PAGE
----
Blog #2: Latest Mother and Calf Sightings

19 March 2008
From Fernandina Beach, FL

My name is Jonathan. This is my first year working as an aerial observer on the New England Aquarium's right whale research project. I came to the Aquarium over a year ago as an intern and was able to get my feet wet last August when I worked on the Bay of Fundy project - which you will be able to read about in our Blog coming this summer! The aerial survey project is very different from the Bay of Fundy project. For starters, we are in a plane instead of on a boat.

As you can see from our photo, the plane is not very large. It seats four people, two pilots and two observers. The observers each have specific responsibilities depending on which seat they sit in, right or left. The observer in the right seat is the photographer, because we always circle clockwise. The observer in the left seat is the data recorder and the liaison between the plane and the ground contact. This is sometimes deemed a challenge, especially on days when we have 44 whales! Both observers usually share the radio responsibilities.

As Monica mentioned, this blog is new to us and took longer than expected to get it up and running. During the month of February, we were really busy documenting as much as 44 whales in our survey area in one day! You can imagine with such a large amount of whales cavorting in such a small, high traffic area that we had our work cut out for us.

February was not our only busy month. So far, March has also been exciting and edifying. I can remember on the first of March, Kara Mahoney and I sighted our 18th known mother with her calf for the first time this season. The mom is an eight-year-old female, known in the right whale catalog as Eg #3020. It is often times difficult to identify whales from the plane because we are circling around them at an altitude of 1,000 feet and a speed of 100 knots; as you can imagine it can be a little bumpy. We originally thought #3020 was an already known mother this season (Eg #2040), but were skeptical once we saw how small her calf looked from the photos that Kara took.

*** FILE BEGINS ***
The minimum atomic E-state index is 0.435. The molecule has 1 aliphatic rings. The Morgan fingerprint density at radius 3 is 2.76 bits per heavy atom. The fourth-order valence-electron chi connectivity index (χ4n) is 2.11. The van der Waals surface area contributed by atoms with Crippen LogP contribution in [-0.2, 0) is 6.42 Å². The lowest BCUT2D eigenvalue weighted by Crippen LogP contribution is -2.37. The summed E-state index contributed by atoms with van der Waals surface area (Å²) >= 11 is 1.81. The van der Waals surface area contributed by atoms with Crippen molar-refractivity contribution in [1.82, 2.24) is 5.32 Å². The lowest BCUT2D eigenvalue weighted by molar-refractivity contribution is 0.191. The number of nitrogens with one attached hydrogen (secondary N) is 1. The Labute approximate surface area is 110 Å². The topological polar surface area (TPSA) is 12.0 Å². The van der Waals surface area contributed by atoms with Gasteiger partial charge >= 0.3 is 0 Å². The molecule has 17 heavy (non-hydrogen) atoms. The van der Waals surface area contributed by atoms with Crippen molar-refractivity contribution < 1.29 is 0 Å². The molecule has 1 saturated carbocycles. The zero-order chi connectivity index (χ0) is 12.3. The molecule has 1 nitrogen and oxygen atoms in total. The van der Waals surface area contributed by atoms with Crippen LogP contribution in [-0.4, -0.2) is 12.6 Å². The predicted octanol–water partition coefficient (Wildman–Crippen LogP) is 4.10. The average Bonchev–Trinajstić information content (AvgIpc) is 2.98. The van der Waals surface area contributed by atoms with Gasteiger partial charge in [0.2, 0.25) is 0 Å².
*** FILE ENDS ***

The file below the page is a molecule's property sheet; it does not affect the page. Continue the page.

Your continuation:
While we were circling over #3020, we saw a disturbance in the water that we call "funny whale water" (When right whales disrupt the surface tension of the water they agitate the water in such a way that can be seen with a trained eye). We left the area and circled over the "funny whale water". While we were circling, I noticed an integrated tug and barge heading right towards where we sighted #3020. Knowing how critical the timing is in these situations I asked the pilots to put me on marine band radio. Using Automated Information Systems (AIS), I was able to get the name of the tug and barge and immediately radioed the captain. By this time the pilots took action, returning to #3020's location and were circling overhead. The captain responded promptly and in one lengthy breath, I informed him that there were two right whales two nautical miles off his bow and he was in a direct route towards them. He acknowledged the position and altered his course without hesitation. The timely response from both the tug and barge and the aerial survey team is a prime example of how commercial operators and researchers can work together to help preserve a critically endangered species.

Till next time,
Jonathan Cunha

1 comment:

  1. This is some really great information and it will help me very much with my group project on saving the whales from boat collisions. I think that it is so great what you are doing and i hope to hear more!